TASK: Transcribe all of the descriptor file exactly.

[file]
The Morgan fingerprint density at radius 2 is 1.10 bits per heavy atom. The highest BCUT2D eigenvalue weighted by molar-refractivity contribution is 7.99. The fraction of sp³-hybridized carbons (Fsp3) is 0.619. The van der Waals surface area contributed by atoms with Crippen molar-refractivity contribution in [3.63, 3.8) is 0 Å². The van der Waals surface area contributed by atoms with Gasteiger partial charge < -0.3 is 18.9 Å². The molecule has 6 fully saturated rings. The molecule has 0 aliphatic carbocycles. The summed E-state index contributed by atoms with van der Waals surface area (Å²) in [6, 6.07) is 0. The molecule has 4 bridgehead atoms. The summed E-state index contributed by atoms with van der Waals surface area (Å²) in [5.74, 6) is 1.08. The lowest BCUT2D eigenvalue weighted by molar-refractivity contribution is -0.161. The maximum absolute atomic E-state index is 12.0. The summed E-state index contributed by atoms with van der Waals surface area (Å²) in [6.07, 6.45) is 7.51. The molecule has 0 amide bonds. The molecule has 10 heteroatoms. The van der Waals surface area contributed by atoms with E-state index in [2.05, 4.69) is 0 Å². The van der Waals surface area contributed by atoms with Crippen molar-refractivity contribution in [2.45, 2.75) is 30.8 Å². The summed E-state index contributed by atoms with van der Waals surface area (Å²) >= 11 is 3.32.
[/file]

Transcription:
The Morgan fingerprint density at radius 2 is 1.10 bits per heavy atom. The highest BCUT2D eigenvalue weighted by molar-refractivity contribution is 7.99. The fraction of sp³-hybridized carbons (Fsp3) is 0.619. The van der Waals surface area contributed by atoms with Crippen molar-refractivity contribution in [3.63, 3.8) is 0 Å². The van der Waals surface area contributed by atoms with Gasteiger partial charge < -0.3 is 18.9 Å². The molecule has 6 fully saturated rings. The molecule has 0 aliphatic carbocycles. The summed E-state index contributed by atoms with van der Waals surface area (Å²) in [6, 6.07) is 0. The molecule has 4 bridgehead atoms. The summed E-state index contributed by atoms with van der Waals surface area (Å²) in [5.74, 6) is 1.08. The lowest BCUT2D eigenvalue weighted by molar-refractivity contribution is -0.161. The maximum absolute atomic E-state index is 12.0. The summed E-state index contributed by atoms with van der Waals surface area (Å²) in [6.07, 6.45) is 7.51. The molecule has 0 amide bonds. The molecule has 10 heteroatoms. The van der Waals surface area contributed by atoms with E-state index in [2.05, 4.69) is 0 Å². The van der Waals surface area contributed by atoms with Crippen molar-refractivity contribution in [2.45, 2.75) is 30.8 Å². The summed E-state index contributed by atoms with van der Waals surface area (Å²) >= 11 is 3.32.